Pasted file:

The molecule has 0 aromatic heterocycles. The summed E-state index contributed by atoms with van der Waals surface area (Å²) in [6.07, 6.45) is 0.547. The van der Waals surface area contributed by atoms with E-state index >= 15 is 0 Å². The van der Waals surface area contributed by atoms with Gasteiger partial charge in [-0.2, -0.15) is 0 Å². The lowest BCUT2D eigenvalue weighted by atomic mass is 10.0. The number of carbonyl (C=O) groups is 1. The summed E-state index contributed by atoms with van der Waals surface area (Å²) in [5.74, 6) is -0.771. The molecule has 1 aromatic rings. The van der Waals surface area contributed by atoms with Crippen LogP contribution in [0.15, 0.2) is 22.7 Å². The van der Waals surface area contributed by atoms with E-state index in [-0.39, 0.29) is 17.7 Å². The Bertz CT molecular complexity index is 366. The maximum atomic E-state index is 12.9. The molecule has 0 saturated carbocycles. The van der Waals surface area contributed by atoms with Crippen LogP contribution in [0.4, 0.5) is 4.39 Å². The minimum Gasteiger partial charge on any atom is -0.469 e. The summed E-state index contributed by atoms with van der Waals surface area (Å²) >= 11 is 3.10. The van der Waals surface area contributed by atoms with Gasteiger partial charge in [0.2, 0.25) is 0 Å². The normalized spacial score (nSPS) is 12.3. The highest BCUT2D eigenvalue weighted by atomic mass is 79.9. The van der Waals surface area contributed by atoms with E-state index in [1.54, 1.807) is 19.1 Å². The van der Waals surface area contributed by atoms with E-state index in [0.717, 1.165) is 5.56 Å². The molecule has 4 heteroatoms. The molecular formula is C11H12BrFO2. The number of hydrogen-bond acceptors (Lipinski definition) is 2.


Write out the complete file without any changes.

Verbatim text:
The molecule has 0 aromatic heterocycles. The summed E-state index contributed by atoms with van der Waals surface area (Å²) in [6.07, 6.45) is 0.547. The van der Waals surface area contributed by atoms with E-state index >= 15 is 0 Å². The van der Waals surface area contributed by atoms with Gasteiger partial charge in [-0.2, -0.15) is 0 Å². The lowest BCUT2D eigenvalue weighted by atomic mass is 10.0. The number of carbonyl (C=O) groups is 1. The summed E-state index contributed by atoms with van der Waals surface area (Å²) in [5.74, 6) is -0.771. The molecule has 1 aromatic rings. The van der Waals surface area contributed by atoms with Crippen LogP contribution in [0.15, 0.2) is 22.7 Å². The van der Waals surface area contributed by atoms with E-state index in [-0.39, 0.29) is 17.7 Å². The Bertz CT molecular complexity index is 366. The maximum atomic E-state index is 12.9. The molecule has 0 saturated carbocycles. The van der Waals surface area contributed by atoms with Crippen LogP contribution in [0.4, 0.5) is 4.39 Å². The minimum Gasteiger partial charge on any atom is -0.469 e. The summed E-state index contributed by atoms with van der Waals surface area (Å²) >= 11 is 3.10. The van der Waals surface area contributed by atoms with Gasteiger partial charge in [0.2, 0.25) is 0 Å². The normalized spacial score (nSPS) is 12.3. The highest BCUT2D eigenvalue weighted by atomic mass is 79.9. The van der Waals surface area contributed by atoms with E-state index in [1.54, 1.807) is 19.1 Å². The van der Waals surface area contributed by atoms with E-state index in [0.717, 1.165) is 5.56 Å². The molecule has 4 heteroatoms. The molecular formula is C11H12BrFO2. The number of hydrogen-bond acceptors (Lipinski definition) is 2.